14. Put everybody in the company to work to accomplish the transformation. The transformation is everybody’s job.

For me, there is a pattern that emerges from these points; a pattern I hear discussed in many leadership blogs, forums and articles today.

  • Develop Purpose
  • Drive Change
  • Eliminate Fear
  • Build Leaders
  • Leverage Trust
  • Remove Barriers
  • Engage Everyone

Sound familiar?

If you look further you can find more themes that are still being bantered about today. Isn’t the performance review the modern version of the old MBO’s?

Perhaps our biggest challenge is not that we haven’t found the answers we need but that they have been there all along and we just don’t have the courage and determination to follow through and apply them fully to our practice. This is no small thing. You see if we are always looking for the answers from some new source, we can avoid dealing with the problems. Quite an easy trap to fall into. I say this looking squarely in the mirror because as I read these points I was reminded that I loved and knew them well early in my career. I might well have never read another management book and these 14 points, applied creatively, would have given me everything I need.

As new information comes at us with ever-increasing velocity, it’s refreshing to know that some principles remain the same.

 

 

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Do the best leaders really live in San Luis Obispo-Paso Robles, Calif.?

 

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Our friends at Gallup have invented yet another poll to help us understand employee satisfaction…

Top 10 Cities with the Most Content Workers

And the Winner is? San Luis Obispo-Paso Robles,CA.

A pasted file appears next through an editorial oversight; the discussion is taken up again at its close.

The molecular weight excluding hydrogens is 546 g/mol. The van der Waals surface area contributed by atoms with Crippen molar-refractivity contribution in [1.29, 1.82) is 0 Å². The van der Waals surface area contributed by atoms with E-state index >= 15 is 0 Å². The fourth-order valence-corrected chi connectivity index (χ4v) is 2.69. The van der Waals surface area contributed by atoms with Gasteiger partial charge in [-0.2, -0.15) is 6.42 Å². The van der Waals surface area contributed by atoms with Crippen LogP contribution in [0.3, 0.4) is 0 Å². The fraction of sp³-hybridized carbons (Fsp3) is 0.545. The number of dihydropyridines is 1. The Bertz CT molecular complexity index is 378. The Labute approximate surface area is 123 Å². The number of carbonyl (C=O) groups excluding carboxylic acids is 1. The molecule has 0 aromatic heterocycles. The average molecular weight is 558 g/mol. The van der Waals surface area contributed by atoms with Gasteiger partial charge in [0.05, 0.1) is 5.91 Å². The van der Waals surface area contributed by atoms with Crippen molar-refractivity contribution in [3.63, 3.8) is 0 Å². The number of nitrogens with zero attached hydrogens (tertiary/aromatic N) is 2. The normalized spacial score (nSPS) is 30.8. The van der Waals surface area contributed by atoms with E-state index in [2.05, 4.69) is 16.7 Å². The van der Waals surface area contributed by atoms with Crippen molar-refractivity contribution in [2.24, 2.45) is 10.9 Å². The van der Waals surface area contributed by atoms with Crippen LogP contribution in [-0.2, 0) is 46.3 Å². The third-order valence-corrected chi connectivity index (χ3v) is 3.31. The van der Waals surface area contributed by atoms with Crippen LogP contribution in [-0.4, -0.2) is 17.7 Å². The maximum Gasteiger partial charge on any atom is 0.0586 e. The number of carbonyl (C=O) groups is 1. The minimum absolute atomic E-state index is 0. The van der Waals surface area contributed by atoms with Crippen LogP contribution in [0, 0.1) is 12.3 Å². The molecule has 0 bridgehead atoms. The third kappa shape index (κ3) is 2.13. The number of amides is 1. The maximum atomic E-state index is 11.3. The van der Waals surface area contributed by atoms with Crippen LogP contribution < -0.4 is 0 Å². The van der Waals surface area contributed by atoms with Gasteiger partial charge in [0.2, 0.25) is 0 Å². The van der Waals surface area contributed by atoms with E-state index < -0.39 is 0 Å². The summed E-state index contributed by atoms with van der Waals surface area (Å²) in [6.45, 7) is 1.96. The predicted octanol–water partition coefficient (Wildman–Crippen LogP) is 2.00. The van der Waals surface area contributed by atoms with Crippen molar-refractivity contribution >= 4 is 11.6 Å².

No doubt a great place to live and work.

But here’s the catch…

“How workers were treated by their supervisors was perhaps the most meaningful indicator of a healthy workplace. According to Dan Witters, research director of the Gallup-Healthways Well-Being Index, workers were far more likely to give positive evaluations to other elements of their jobs if they felt treated like a partner at work. As a result, the cities with the best work environments were largely those where workers most often felt treated like a partner.”

So…is it really about San Luis or Kingsport or Roanoke?

Demographics, income and unemployment rates aside…the survey tells us what we already know.

The quality of the employee experience is largely dependent on the quality of leadership. Surprise?

“In fact, seven of the 10 best cities for work also had among the 10-highest percentages of workers who felt treated like a partner at work.”

The article doesn’t shed light on how the remaining demographic data correlates to the results…other than to note that it really doesn’t make a difference.

“If you have a bad supervisor, your work experience will be poor regardless of the level of your education and financial situation”

Do we conclude that there are just more enlightened leaders in these Top 10 cities?

Perhaps.

Truth of the matter is you can survey this topic 15 different ways and come up with any number of correlations.

So the real value of this data might be to remind us that regardless of where we live, we have the opportunity to lead in a way that creates a great employee experience.

How?

  • Treat employees as partners
  • Support a holistic view of employee well-being
  • Provide a positive work environment
  • Create challenging opportunities
  • Build trust

From Cleveland to California…everything rises and falls on leadership.